Tuesday, March 30, 2010

An Unconventional Marriage

The average cost of a wedding nowadays is £20,000. But it’s possible to get married for a fraction of that and be spared all that pre-wedding hysteria.

Pip was 56 and I was 38 when we met, and by some quirk of fate, neither of us had previously been married nor had children. It didn’t take me long to realise that I had finally met the man I wanted spend the rest of my life with – and he seemed to feel the same – so I felt the situation should be honoured. Made official. Unfortunately Pip saw no reason to get married and ignored my increasingly less than subtle hints. Or so I thought.

We’d been living together for three years when we decided to go to Gibraltar for an early holiday in the sun. We had been restoring his boat White Heather for several years and felt we both deserved a rest. Several weeks before our holiday, Pip took me down to the empty shell of our boat and we climbed inside to view progress. In amongst the oily bilges, he went down on one knee and asked me to marry him. I burst into tears, said yes, and any progress on the boat was halted that day. We went to the pub instead.

When we sobered up, we discovered the problem was not who to invite, but who not to. Did we invite all the family, and all our friends? Where do you draw the line between guests and non-guests? We didn’t want a church wedding, but a quiet, simple affair. But where? Our friends and family are scattered around Britain, America, Australia and New Zealand and Cornwall is a long way from everyone.

As the list reached 150, Pip grabbed the holiday brochure. “Look,” he said. “You can get married in Gibraltar. Let’s do that!”

Delighted, I agreed. After all, I had left the brochure open at that page for some weeks now. Tying the knot in Gibraltar would only cost an extra £150 and would mean that someone else could deal with all the planning, administration and general migraine that accompanies most weddings.

The first thing was to find a dress. I couldn’t see anything I liked in the shops, so found a dressmaker in Falmouth and drew what I wanted on the back of an envelope. She sent me to a discount store for some material and a zip and my entire dress cost me £15.

Next came the problem of keeping it quiet. We had intended to marry in secret and tell everyone when we came back. But one of my brothers rang up. “My wife thinks you’re getting married in Gibraltar,” he said, which rather spoilt things. Lying convincingly is not a talent of mine.

Then my mother phoned. “You wouldn’t get married without telling me, would you?” came a quavery voice.

I clutched the phone wondering desperately what to say - I was damned either way. Shaking with guilt, I put down the phone and said to Pip, “It’s no good. We have to tell the family.”

When the news came out, there was outrage from young nephews and nieces who all wanted to participate in the wedding. Thankfully, my mother’s 70th birthday party coincided with our departure date, so we were able to have a non-wedding/birthday party with the family before we went.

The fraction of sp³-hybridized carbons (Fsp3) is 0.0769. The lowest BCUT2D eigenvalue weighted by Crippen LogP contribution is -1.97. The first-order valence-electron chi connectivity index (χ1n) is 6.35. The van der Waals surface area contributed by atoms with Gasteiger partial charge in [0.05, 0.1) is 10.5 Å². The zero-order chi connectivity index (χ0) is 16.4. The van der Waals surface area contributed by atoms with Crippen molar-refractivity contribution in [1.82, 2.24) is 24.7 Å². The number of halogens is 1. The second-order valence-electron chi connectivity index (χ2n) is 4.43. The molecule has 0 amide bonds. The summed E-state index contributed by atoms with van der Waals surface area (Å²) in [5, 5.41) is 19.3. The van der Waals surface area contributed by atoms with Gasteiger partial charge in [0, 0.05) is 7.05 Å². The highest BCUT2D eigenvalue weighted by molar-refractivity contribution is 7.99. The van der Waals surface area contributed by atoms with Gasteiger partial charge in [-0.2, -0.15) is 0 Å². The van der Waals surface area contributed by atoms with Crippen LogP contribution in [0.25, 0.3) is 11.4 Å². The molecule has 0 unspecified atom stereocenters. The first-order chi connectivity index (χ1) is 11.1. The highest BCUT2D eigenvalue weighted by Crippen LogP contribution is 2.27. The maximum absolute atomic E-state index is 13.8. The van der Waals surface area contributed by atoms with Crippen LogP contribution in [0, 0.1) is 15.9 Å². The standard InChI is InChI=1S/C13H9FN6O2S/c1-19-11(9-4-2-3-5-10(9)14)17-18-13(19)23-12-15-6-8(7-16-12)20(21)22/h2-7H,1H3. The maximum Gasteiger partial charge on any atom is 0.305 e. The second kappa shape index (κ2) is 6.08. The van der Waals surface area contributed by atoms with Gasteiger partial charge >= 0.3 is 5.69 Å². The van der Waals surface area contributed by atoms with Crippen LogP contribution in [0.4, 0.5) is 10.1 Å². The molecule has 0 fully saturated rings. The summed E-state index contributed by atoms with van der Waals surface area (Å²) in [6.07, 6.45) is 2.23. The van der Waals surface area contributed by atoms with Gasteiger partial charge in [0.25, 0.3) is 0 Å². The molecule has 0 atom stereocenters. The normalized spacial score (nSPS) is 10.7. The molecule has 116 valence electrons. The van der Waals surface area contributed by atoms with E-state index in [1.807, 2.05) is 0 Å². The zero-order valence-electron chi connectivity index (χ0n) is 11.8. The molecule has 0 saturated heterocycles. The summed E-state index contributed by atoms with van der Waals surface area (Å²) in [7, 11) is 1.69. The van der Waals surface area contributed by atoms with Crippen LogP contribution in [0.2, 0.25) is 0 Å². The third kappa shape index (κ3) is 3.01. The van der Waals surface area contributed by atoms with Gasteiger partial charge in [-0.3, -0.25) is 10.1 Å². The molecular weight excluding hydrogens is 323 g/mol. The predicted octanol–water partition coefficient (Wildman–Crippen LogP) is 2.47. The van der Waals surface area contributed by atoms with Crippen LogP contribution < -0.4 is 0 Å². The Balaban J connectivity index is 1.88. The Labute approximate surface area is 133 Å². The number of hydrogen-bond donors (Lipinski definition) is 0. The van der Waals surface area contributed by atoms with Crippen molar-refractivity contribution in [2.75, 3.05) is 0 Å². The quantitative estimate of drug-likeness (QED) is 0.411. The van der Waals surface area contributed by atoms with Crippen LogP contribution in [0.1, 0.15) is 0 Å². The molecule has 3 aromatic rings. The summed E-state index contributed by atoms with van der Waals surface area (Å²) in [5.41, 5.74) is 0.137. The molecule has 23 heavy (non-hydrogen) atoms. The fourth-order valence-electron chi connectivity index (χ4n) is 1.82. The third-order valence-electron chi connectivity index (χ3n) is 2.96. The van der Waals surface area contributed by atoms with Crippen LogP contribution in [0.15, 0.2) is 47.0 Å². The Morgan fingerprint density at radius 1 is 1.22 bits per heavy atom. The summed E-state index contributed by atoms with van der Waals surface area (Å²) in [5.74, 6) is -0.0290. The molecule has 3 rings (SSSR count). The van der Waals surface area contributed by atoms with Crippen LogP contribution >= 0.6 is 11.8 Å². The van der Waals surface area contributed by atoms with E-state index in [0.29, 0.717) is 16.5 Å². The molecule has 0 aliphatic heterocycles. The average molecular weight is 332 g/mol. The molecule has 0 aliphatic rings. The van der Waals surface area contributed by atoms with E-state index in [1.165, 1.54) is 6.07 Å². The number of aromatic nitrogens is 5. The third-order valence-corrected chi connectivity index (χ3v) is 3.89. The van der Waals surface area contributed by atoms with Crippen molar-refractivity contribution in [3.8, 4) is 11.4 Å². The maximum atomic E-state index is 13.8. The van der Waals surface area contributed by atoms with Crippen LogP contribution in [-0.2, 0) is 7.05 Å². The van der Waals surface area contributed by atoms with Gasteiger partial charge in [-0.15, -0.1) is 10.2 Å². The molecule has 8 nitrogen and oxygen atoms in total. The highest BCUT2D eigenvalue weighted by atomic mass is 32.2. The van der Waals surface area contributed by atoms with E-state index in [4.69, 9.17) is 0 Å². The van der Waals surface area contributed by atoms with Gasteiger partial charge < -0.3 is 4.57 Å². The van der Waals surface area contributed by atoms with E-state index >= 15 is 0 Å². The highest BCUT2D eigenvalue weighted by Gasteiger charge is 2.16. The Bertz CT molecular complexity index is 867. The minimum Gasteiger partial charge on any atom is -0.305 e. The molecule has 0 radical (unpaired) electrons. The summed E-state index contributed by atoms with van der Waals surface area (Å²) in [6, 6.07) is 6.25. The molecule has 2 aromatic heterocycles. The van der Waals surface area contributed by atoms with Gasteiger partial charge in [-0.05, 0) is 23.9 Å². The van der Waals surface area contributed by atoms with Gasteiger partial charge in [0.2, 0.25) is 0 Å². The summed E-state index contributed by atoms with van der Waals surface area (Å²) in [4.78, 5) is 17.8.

We arrived in Gibraltar late in the day. The evening was warm and comfortingly dark, and the next morning we woke to clear blue skies and a temperature of 24 degrees C. For early May this was bliss.

Our travel representative met us in reception. Dennis was a courteous and efficient Gibraltarian who couldn’t have been more helpful. When he asked about flowers for the wedding, I smiled, remembering my childhood dream. “I’ve always wanted a bouquet of honeysuckle,” I said whimsically.

Unfortunately even Dennis couldn’t find honeysuckle, but he organised a photographer instead. My beloved blanched a little when Dennis asked us to meet him outside Mothercare the following day, but it turned out to be in a good cause. We were to meet a Commissioner of Oaths and swear an affidavit.

The day itself was wonderful. Dennis had booked us a taxi that took us to the registry office, an elegant old building with a big garden where our wedding photographs were taken. As we walked into the garden, I saw, to my delight, honeysuckle entwined round the iron railings. The photographer and registry clerk looked horrified as I ransacked their honeysuckle bushes and added handfuls of the strongly scented flowers to my bouquet. But a bride’s a bride, and this one had her wish.

The service was solemn and simple. Beside me, my intended paled in his new woollen jacket, and sweat poured off his brow, but he insisted later that this was nothing to do with forthcoming responsibilities. It was the heat. Dennis and the photographer acted as witnesses, I wasn’t arrested for attacking the honeysuckle, and we walked back to our hotel as man and wife.

The total cost of our wedding? £298. And I couldn’t have had a better day.

A shorter version of this was published in Brides in Cornwall Autumn 2008

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